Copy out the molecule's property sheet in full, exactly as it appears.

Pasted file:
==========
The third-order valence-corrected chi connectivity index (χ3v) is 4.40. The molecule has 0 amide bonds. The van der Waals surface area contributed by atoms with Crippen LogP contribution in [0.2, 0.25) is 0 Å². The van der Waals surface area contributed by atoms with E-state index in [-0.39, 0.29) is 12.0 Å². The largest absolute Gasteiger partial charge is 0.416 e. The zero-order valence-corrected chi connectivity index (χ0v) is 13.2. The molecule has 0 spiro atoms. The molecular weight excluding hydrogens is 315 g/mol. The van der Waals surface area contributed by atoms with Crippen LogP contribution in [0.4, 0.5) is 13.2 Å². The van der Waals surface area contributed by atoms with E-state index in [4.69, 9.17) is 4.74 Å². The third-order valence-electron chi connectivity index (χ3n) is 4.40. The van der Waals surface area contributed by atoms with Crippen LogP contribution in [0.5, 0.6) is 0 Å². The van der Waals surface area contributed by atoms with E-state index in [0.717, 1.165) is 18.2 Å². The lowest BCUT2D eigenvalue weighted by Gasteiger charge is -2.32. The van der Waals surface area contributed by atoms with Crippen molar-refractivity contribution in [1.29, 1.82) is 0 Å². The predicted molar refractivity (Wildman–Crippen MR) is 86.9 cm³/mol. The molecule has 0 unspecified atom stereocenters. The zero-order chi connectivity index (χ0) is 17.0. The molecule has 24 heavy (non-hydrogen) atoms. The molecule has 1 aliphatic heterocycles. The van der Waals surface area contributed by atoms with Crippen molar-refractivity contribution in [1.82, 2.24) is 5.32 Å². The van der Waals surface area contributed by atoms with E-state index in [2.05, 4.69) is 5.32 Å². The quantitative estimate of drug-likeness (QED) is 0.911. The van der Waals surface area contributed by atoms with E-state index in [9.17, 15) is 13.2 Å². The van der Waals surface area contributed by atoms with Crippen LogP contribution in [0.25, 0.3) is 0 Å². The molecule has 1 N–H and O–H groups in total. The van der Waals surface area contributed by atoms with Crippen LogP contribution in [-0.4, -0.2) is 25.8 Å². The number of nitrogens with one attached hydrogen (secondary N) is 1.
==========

The third-order valence-corrected chi connectivity index (χ3v) is 4.40. The molecule has 0 amide bonds. The van der Waals surface area contributed by atoms with Crippen LogP contribution in [0.2, 0.25) is 0 Å². The van der Waals surface area contributed by atoms with E-state index in [-0.39, 0.29) is 12.0 Å². The largest absolute Gasteiger partial charge is 0.416 e. The zero-order valence-corrected chi connectivity index (χ0v) is 13.2. The molecule has 0 spiro atoms. The molecular weight excluding hydrogens is 315 g/mol. The van der Waals surface area contributed by atoms with Crippen LogP contribution in [0.4, 0.5) is 13.2 Å². The van der Waals surface area contributed by atoms with E-state index in [4.69, 9.17) is 4.74 Å². The third-order valence-electron chi connectivity index (χ3n) is 4.40. The van der Waals surface area contributed by atoms with Crippen LogP contribution in [0.5, 0.6) is 0 Å². The van der Waals surface area contributed by atoms with E-state index in [0.717, 1.165) is 18.2 Å². The lowest BCUT2D eigenvalue weighted by Gasteiger charge is -2.32. The van der Waals surface area contributed by atoms with Crippen molar-refractivity contribution in [1.29, 1.82) is 0 Å². The predicted molar refractivity (Wildman–Crippen MR) is 86.9 cm³/mol. The molecule has 0 unspecified atom stereocenters. The zero-order chi connectivity index (χ0) is 17.0. The molecule has 24 heavy (non-hydrogen) atoms. The molecule has 1 aliphatic heterocycles. The van der Waals surface area contributed by atoms with Crippen molar-refractivity contribution in [1.82, 2.24) is 5.32 Å². The van der Waals surface area contributed by atoms with E-state index in [2.05, 4.69) is 5.32 Å². The quantitative estimate of drug-likeness (QED) is 0.911. The van der Waals surface area contributed by atoms with E-state index in [9.17, 15) is 13.2 Å². The van der Waals surface area contributed by atoms with Crippen LogP contribution in [0.25, 0.3) is 0 Å². The molecule has 1 N–H and O–H groups in total. The van der Waals surface area contributed by atoms with Crippen LogP contribution in [-0.4, -0.2) is 25.8 Å². The number of nitrogens with one attached hydrogen (secondary N) is 1.